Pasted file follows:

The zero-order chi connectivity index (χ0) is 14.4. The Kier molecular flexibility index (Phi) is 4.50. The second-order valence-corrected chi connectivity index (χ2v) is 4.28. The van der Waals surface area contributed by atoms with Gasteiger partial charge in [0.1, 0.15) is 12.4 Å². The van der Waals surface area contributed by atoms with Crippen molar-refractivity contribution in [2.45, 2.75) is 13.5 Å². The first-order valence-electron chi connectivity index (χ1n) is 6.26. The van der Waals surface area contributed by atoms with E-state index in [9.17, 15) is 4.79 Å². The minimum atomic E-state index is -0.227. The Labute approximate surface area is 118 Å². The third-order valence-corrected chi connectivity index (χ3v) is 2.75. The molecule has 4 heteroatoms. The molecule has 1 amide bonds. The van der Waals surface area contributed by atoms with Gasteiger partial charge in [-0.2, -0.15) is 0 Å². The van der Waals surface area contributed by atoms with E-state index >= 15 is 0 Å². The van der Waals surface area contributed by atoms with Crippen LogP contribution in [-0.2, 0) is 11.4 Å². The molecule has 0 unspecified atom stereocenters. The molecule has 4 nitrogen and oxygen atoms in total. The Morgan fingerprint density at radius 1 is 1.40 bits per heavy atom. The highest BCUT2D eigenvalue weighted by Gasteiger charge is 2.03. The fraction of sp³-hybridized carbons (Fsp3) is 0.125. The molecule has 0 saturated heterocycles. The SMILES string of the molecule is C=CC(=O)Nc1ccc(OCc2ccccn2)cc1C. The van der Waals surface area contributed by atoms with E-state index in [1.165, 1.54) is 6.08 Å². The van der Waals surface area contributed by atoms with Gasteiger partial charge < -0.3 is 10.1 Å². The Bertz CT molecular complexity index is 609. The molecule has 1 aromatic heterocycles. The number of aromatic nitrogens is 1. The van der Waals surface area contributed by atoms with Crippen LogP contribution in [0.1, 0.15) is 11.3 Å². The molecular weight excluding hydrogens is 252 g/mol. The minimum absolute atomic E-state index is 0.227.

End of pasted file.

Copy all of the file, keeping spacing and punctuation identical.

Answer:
The zero-order chi connectivity index (χ0) is 14.4. The Kier molecular flexibility index (Phi) is 4.50. The second-order valence-corrected chi connectivity index (χ2v) is 4.28. The van der Waals surface area contributed by atoms with Gasteiger partial charge in [0.1, 0.15) is 12.4 Å². The van der Waals surface area contributed by atoms with Crippen molar-refractivity contribution in [2.45, 2.75) is 13.5 Å². The first-order valence-electron chi connectivity index (χ1n) is 6.26. The van der Waals surface area contributed by atoms with E-state index in [9.17, 15) is 4.79 Å². The minimum atomic E-state index is -0.227. The Labute approximate surface area is 118 Å². The third-order valence-corrected chi connectivity index (χ3v) is 2.75. The molecule has 4 heteroatoms. The molecule has 1 amide bonds. The van der Waals surface area contributed by atoms with Gasteiger partial charge in [-0.2, -0.15) is 0 Å². The van der Waals surface area contributed by atoms with E-state index >= 15 is 0 Å². The van der Waals surface area contributed by atoms with Crippen LogP contribution in [-0.2, 0) is 11.4 Å². The molecule has 0 unspecified atom stereocenters. The molecule has 4 nitrogen and oxygen atoms in total. The Morgan fingerprint density at radius 1 is 1.40 bits per heavy atom. The highest BCUT2D eigenvalue weighted by Gasteiger charge is 2.03. The fraction of sp³-hybridized carbons (Fsp3) is 0.125. The molecule has 0 saturated heterocycles. The SMILES string of the molecule is C=CC(=O)Nc1ccc(OCc2ccccn2)cc1C. The van der Waals surface area contributed by atoms with E-state index in [1.165, 1.54) is 6.08 Å². The van der Waals surface area contributed by atoms with Gasteiger partial charge < -0.3 is 10.1 Å². The Bertz CT molecular complexity index is 609. The molecule has 1 aromatic heterocycles. The number of aromatic nitrogens is 1. The van der Waals surface area contributed by atoms with Crippen LogP contribution in [0.1, 0.15) is 11.3 Å². The molecular weight excluding hydrogens is 252 g/mol. The minimum absolute atomic E-state index is 0.227.